How To Store Fresh Eggs Without Refrigeration
Have you ever wondered how your great-grandparents stored eggs? Perhaps they didn’t, perhaps they used only fresh eggs. But many folks regularly stored their eggs and used them throughout the winter months.
Chickens normally respond to daylight by laying more eggs. Oppositely, when there is little daylight, there are fewer eggs layed. So in the winter when days are shorter, it’s good to be able to depend on a fresh egg supply.
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There are two ways that I know of to store eggs without refrigeration. They both require cool temperatures, however. A cellar, cool basement or cool room in the house will suffice. The cooler the better the chance that your eggs will last longer.
The first method is to coat the eggs with a non-toxic substance, sealing the pores in the shell and thereby sealing out oxygen and moisture. When oxygen is present, many bacteria can grow, thus spoiled eggs.
To use lard or shortening to coat the eggs, first melt the grease and cool it til it begins to solidify again. Dip each egg in the melted grease individually and set them on a paper towel to dry. When the shortening or lard is dry on the eggs, rub the eggs with a clean towel, removing excess solid grease. Rub gently and buff each egg. Now repeat the process, before the shortening solidifies. Work fast, allowing the shortening to get almost solid before re-heating it.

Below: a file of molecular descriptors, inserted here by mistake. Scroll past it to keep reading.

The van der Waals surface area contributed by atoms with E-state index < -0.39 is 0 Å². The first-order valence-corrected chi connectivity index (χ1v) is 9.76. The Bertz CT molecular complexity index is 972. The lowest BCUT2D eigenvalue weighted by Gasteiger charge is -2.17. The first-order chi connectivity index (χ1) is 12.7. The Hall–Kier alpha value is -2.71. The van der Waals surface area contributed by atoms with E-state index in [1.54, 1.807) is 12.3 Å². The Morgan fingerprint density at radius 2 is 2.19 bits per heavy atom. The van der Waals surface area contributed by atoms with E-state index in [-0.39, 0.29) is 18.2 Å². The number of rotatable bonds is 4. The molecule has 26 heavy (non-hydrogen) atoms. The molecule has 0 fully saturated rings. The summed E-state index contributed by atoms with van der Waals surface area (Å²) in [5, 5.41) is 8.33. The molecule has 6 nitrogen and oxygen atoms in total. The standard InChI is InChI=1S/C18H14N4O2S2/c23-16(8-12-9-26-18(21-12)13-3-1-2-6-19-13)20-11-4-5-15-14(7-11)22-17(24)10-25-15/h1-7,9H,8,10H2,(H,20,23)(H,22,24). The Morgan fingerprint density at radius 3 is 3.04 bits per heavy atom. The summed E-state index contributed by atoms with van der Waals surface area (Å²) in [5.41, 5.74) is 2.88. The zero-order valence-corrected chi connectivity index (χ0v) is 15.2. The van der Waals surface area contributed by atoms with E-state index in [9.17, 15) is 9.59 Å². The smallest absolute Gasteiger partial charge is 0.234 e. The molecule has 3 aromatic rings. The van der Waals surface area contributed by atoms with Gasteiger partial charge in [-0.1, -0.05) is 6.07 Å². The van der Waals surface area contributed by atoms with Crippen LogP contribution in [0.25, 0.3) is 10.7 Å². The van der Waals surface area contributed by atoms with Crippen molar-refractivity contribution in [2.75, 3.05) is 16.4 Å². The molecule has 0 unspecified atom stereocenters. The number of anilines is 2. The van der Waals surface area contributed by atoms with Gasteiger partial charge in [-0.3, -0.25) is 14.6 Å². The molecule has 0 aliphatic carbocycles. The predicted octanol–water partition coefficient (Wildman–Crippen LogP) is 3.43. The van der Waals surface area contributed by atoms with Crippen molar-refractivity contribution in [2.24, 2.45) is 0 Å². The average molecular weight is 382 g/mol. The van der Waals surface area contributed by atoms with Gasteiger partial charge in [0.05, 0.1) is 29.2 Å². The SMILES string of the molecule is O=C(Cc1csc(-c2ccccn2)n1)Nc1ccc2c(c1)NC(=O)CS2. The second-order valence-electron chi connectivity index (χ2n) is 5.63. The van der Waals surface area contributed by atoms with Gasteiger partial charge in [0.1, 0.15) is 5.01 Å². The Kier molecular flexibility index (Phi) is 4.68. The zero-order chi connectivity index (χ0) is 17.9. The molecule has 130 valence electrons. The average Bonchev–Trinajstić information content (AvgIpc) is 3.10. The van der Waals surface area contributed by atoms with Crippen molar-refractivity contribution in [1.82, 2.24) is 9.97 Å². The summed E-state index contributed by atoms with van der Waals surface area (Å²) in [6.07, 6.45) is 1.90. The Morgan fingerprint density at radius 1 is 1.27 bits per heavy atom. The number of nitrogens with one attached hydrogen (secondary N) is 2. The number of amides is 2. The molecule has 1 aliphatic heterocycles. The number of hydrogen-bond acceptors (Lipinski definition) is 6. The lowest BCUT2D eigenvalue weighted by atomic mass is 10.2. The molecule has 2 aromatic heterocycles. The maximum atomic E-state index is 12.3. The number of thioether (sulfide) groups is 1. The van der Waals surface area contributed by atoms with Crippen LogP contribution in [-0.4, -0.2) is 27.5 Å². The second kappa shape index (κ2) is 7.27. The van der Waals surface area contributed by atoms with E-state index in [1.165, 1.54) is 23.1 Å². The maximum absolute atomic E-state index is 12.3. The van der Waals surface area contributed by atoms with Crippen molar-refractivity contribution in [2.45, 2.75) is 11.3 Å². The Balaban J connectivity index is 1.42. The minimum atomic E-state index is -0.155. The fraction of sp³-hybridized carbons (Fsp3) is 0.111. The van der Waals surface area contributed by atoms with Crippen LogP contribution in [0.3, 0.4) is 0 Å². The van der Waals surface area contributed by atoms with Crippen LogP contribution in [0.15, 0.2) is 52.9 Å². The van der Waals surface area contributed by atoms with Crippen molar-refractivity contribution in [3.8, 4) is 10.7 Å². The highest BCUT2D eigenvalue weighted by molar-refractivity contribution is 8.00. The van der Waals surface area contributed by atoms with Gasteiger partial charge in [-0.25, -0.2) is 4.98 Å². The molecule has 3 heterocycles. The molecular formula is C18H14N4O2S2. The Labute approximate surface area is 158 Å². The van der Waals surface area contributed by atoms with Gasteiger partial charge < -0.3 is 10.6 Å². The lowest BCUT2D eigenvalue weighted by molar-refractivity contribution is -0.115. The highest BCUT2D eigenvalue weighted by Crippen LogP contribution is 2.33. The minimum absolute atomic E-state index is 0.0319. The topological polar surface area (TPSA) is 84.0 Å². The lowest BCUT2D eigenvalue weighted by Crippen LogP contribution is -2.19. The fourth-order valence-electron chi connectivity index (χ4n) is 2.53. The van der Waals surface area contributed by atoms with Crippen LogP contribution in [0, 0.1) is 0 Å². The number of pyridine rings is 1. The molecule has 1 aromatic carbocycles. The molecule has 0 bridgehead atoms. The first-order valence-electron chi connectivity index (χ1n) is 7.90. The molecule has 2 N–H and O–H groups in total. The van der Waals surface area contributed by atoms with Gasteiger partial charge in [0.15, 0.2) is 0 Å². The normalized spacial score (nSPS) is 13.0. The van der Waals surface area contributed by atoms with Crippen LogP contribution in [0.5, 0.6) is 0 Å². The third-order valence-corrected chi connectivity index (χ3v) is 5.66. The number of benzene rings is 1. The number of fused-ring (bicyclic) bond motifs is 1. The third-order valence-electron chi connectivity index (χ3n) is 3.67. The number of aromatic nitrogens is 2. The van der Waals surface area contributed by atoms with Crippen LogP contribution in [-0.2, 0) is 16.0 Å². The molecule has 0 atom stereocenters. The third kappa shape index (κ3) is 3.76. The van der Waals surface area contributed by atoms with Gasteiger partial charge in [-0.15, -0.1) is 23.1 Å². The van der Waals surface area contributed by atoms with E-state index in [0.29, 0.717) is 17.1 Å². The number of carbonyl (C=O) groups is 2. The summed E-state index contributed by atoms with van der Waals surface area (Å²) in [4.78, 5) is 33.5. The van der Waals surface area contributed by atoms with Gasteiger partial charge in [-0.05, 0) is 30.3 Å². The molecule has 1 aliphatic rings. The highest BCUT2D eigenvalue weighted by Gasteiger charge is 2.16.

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Line the bottom of a flat box with a clean soft towel. Place the eggs in the box in a single layer. Cover the box with either a lid or another towel. Place the box of eggs in a cool, dry environment. Eggs prepared this way will last up to 6 months, although I have heard people say that they have kept eggs this way for 1 year if they are kept very cool.
A product used to coat eggs in this way, but that is supposed to keep the eggs fresh longer is K-Peg. The eggs are coated with this product much the same way they would be coated with the shortening, and prepared for storage the same way.
The other way to keep eggs works on the same principle, cover the pores and keep the eggs cool. However, the eggs must be kept immersed in a solution of Liquid Sodium Silicate. It is usually mixed with sterilie water.
Liquid Sodium Silicate is a non-toxic substance that will cover the pores of the egg shell so well that you will probably be able to keep fresh eggs for up tp 2 years! You can buy it as Sodium Silicate Solution at any pharmacy, however they may not have it on hand and have to order it for you.
Again, you will have to keep the temperatures very cool and the humidity low.
Place clean fresh eggs in a ceramic crock, one layer deep. Pour liquid sodium silicate over the eggs until the eggs are covered and completely immersed in the solution.
Place a towel over the crock and tie it into place. Place the crock of eggs in a cool, dry place and don’t disturb them til you are ready to use them. To use them, just take out how many eggs you need, wash them off in clear water and use as you normally would.
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Two tips I would include are;
When you crack your eggs after storage, crack them in a cup, not directly into your food. You might get an awful surprize and ruin a dish.
Practice these techniques before you think you might really need to store eggs. Practice makes perfect!
Here is some information from the USDA on storing eggs in Liquid Sodium Silicate:
“What Uncle Sam Says About Preserving Eggs. These are the months when the thrifty housewife who has her own hens, or who can draw upon the surplus supply of a nearby neighbor, puts away in water glass or limewater, eggs for next autumn and winter. (These months being Spring time when the chickens begin laying again after winter)